AC: You pointed out something that’s very critical regarding the economy and I know that’s a very critical issue with regards to PNB. According to the World Bank and the United Nations, approximately two-thirds of the Arab world population is under the age of 24. In the 2009 ASDAA Burson-Marsteller Arab Youth Survey, there were some pretty consistent views regarding opportunities for these young people living in the Middle East. The majority stated their concern over unemployment. Similarly, all the respondents said that having good infrastructure in their country is a top priority, such as access to electricity, water, roads, etc. It’s been long argued that one major impetus for terrorism and radical movements is this lack of access to meaningful resources – like you talked about – in education and employment in these regions. What is PNB’s role in finding meaningful solutions to this and how does real economic and infrastructure development take place so these young people can be convinced that it actually can and will happen?
MA: This is not something that will happen overnight. Partners for a New Beginning is a public-private partnership that is specifically working to help advance economic opportunity through, for example, science and technology or education and exchange programs. The goal is to work at the grass-roots level with local business and community members to increase access to financing and to boost the capability of businesses to provide jobs and development services, to improve education opportunities and to use technology to build virtual exchange programs and other communications mechanisms. It is an attempt to support sustainability-driven innovation and economic growth, with a focus also on young people, who will be the drivers of a new system. But again, none of this is simple, and it is going to require the cooperation of stakeholders on the ground. That is why it is a public-private partnership – businesses, civil society, educational institutions and community members will all be working together to advance common goals. The hard part here is that people are very impatient. I’m impatient. We see the opportunity for progress and want change immediately. But the fact is that it’s very hard to get results overnight. It is a matter of really sticking with it. So Partners for a New Beginning is looking long term at projects that are locally driven and bring sustainable results. For example, we are looking at clean-water projects, and projects to support microenterprise, and venture capital formation and training entrepreneurs. It is about putting into place the systems and mechanisms to find solutions for the kinds of things you are talking about.
“The hard part here is that people are very impatient. I’m impatient. We see the opportunity for progress and want change immediately. But the fact is that it’s very hard to get results overnight. It is a matter of really sticking with it.”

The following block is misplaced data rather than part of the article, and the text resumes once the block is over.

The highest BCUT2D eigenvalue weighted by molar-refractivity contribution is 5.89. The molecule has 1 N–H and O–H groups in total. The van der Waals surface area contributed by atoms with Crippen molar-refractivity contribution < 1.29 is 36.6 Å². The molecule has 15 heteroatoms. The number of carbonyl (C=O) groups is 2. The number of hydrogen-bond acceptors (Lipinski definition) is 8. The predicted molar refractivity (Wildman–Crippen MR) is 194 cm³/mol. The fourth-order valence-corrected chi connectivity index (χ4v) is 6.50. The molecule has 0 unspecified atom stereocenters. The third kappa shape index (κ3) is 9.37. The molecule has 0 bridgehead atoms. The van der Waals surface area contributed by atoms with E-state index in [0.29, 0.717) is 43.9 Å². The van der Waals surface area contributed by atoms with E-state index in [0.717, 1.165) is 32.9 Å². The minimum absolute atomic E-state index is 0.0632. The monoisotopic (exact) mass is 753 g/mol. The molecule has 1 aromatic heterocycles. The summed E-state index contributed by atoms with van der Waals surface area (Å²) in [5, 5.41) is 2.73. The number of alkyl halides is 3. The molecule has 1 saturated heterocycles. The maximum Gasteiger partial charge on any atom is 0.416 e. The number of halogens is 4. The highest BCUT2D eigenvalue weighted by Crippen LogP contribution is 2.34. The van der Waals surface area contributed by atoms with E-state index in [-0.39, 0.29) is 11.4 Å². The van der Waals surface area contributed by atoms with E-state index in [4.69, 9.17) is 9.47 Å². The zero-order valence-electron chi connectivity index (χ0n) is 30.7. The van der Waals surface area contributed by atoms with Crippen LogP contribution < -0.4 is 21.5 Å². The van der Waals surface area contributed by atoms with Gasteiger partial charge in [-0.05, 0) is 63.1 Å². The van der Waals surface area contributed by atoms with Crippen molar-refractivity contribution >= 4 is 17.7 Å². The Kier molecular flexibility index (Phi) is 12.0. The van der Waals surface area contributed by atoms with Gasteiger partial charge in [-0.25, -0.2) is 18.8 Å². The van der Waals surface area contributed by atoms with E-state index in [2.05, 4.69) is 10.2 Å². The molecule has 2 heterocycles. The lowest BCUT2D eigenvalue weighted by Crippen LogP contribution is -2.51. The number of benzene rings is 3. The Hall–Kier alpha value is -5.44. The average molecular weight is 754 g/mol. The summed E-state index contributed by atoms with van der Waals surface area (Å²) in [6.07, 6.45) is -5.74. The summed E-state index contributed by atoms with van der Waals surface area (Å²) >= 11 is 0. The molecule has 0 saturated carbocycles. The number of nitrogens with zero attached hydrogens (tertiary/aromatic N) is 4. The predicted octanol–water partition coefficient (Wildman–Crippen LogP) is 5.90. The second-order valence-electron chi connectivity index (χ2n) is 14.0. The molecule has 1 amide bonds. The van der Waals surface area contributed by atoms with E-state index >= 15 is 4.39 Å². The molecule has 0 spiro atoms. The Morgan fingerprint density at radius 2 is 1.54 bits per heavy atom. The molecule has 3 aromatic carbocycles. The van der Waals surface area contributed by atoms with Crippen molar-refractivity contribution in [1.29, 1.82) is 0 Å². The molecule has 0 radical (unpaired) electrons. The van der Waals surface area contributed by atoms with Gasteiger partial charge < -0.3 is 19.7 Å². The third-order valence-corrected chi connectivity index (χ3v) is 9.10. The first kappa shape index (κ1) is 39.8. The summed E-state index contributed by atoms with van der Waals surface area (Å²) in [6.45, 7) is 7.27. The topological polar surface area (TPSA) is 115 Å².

AC: A big concern is that this push that Obama’s making in the Muslim world, a lot of it is because he is with the party that is in power in America. What happens if he doesn’t win in 2012? How can Obama institutionalize his outreach to the Muslim world so that even if he is not reelected, these efforts will continue to develop and bear fruit?
MA: Well, first of all, I am fully convinced he will be reelected in 2012. Generally speaking, there are many opportunities to work with the government in particular countries to create win-win situations, such as making sure that schools are established and that businesses take root. Democracies have a system of government that requires accountability and support of the citizenry. What has to happen, and I think you’ve seen it, is support in the United States from a variety of interest groups and a variety of legislators who understand the importance of these initiatives. We have to keep pushing on it. When I was secretary of state, I felt very strongly that we needed to do more about understanding Islam and Muslim communities. So we put Muslim holidays on the calendar and I held iftar dinners and I met with a variety of American Muslims who came from a number of different countries. When I later wrote a book about the role of God and religion in foreign policy, I made clear that our diplomats had to understand more about the role of religion. It will take a while, but President Obama is now pursuing a lot of these issues, as is Secretary Clinton. Ultimately, all of this will require support from the people in local communities. We can plant the seeds, but this is not the United States going around telling people exactly how to run their lives, but rather providing models and examples, and helping on infrastructure. It is not about Americans passing legislation saying what X country has to do. That is not what our legislation is for.